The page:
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Labor and Delivery: An Obstetrician’s Experience

Dr. Craig Bissinger
Author Dr. Craig Bissinger
Submitted 03-10-2006

The primary care giver during labor is the nurse. She/he will make sure your partner is comfortable during labor. She/he will carry out the doctor’s orders as well as help guide you through labor. The labor and delivery nurses can make or break the birth experience.

 

 

A caring helpful nurse will make sure both of you are comfortable, answer loads of questions and be a conduit to the doctor. Needless to say some nurses don’t provide the same level of concern. If you sense the nurse isn’t really in tune to your needs, ask to speak to the shift supervisor about changing nurses. 

 

 

While in labor, your partner will have vaginal exams performed to see how her labor is progressing. We measure the dilation of the cervix from 0-10 centimeters. Dilation between 0-5 centimeters is considered latent phase. It can last up to twenty hours (now you know why there is no hurry to get to the hospital the first time around). The last five centimeters go much quicker (1-2 centimeters dilation per hour is a good rule for the first baby. Subsequent labors will go at a faster rate.) This is known as the active phase of labor.

 

 

 

If your partner has an epidural already, you won’t see a difference in the intensity of the labor contractions. For those utilizing narcotics or natural childbirth, the contractions seem to come faster and stronger. Speaking with the nurse or health provider will help give you an idea when they anticipate the delivery and help your partner gauge her ability to tolerate the discomfort of labor.

 

 

 

A new type of discomfort enters the picture as the baby starts to move down the birth canal. Rectal pressure occurs when the baby is pressing on the surrounding organs and tissue. Your partner will complain of an intense desire to defecate. It generally is a good sign that delivery is getting closer. Those with an epidural may note pelvic pressure or a mild sense of rectal pressure.

 

 

 

A vaginal exam will confirm that your partner is 10 centimeters, in the second stage of labor, and ready to push the baby out. Once again there is a tremendous variation on the length of time until delivery. First time moms can expect to push for 1-2 hours. With subsequent deliveries the pushing phase will be much quicker.

 

 

 

Pushing relieves the intense pressure of the second stage. Often times you and the nurse will be working with your partner to help her push the baby out. You might be supporting one of her legs or helping her keep track of how long to push. You might want to hide in the corner. That is up to you and your partner. However, your involvement will definitely help motivate your partner and keep her focused.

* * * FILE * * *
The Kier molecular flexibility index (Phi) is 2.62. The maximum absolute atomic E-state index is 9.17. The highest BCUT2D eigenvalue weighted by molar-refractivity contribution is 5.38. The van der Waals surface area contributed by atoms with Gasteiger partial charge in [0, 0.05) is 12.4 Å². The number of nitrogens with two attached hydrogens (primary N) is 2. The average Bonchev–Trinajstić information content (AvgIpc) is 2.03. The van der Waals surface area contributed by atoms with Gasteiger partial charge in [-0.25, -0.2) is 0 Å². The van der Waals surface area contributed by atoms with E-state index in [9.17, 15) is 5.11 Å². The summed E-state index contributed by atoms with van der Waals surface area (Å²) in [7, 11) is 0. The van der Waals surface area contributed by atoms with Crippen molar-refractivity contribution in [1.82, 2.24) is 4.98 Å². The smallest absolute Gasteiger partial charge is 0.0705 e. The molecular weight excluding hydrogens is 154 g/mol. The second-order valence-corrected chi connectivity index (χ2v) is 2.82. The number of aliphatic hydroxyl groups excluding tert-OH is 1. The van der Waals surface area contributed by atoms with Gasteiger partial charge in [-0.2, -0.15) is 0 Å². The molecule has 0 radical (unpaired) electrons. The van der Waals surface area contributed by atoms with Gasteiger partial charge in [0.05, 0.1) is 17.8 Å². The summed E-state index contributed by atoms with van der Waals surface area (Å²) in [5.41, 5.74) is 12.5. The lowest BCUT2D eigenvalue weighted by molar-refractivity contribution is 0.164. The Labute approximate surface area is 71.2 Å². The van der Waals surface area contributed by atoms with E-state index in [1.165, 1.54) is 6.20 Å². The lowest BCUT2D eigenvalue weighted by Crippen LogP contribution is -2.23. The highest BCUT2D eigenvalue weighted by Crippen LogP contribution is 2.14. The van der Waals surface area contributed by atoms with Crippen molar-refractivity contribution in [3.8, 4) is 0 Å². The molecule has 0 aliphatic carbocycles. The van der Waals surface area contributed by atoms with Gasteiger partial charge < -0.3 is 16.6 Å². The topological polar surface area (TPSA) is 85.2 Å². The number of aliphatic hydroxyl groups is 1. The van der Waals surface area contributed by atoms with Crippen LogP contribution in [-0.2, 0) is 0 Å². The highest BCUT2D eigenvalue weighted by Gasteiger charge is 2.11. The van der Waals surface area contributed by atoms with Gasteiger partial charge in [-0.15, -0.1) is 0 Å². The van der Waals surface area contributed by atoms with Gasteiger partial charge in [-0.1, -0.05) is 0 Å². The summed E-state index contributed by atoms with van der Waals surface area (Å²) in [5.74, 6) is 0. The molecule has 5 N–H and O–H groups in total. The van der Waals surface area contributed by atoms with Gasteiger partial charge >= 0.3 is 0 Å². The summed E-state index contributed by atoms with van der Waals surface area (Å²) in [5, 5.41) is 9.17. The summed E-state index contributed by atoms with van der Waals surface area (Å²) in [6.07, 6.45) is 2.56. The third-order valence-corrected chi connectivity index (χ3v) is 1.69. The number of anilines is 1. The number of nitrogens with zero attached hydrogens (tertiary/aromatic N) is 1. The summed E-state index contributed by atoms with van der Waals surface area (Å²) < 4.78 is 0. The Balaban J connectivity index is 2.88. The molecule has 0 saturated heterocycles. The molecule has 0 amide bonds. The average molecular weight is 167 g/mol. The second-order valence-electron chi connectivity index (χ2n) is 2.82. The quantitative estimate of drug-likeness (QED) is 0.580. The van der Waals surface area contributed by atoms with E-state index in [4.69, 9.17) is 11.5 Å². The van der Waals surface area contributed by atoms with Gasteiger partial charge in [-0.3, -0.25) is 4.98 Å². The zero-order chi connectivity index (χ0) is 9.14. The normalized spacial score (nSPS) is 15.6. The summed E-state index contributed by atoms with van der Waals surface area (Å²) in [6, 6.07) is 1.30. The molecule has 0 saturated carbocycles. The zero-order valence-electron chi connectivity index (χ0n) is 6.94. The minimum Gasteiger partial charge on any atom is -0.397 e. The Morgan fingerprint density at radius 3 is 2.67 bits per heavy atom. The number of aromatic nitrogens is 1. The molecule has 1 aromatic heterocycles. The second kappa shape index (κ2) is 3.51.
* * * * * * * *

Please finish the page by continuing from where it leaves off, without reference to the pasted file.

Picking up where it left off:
Women with an epidural still need the same support and encouragement. The major difference is the diminished amount of pain she is experiencing in comparison to women having a natural birth.

 

 

 

During all stages of labor the baby’s heart rate and contraction pattern is being recorded. It serves as a good measure of the baby’s ability to tolerate the stress of labor. Changes in the heart pattern are expected from time to time, especially when the baby descends into the birth canal. If there is concern about the baby’s health, the doctor will be involved in planning ways to help the baby.

 

 

 

Finally the baby’s head will be visible at the opening of the vagina. This is known as crowning. Once again, it may take a while before the baby arrives. 

  

 

Many physicians choose to enlarge the space for delivering the baby. They will cut an episiotomy. It is cut right before the birth of the baby. Contrary to popular myths, it isn’t done to hasten the birth so they can go play golf. It is performed to avoid tearing of the tissue. The epidural or a local anesthetic is sufficient to manage the discomfort from the incision.

 

 

 

The baby will make its entrance soon. This is a good time to review your plans for delivery. Are you going to be next to your partner, looking over the doctor’s shoulder, or standing in the corner? This is your experience, not ours! You do what is right for you! The vast majority of men witness the birth of their baby. Nearly 100% are happy they did.

 

 

 

When the baby comes out, it is placed on the mom’s stomach or given to a nurse. The umbilical cord is cut (by you/your partner/or doctor). Take a few quick pictures and enjoy the moment. The baby will be wrapped in a blanket while the doctor finishes their work. 

 

 

This is a good time to ask the nurse to take a family photo. The baby will go to the nursery for a short visit with you in attendance while the doctor finishes up their work.

  

 

Congratulations. Now the hard work begins.

 

Dr. Craig Bissinger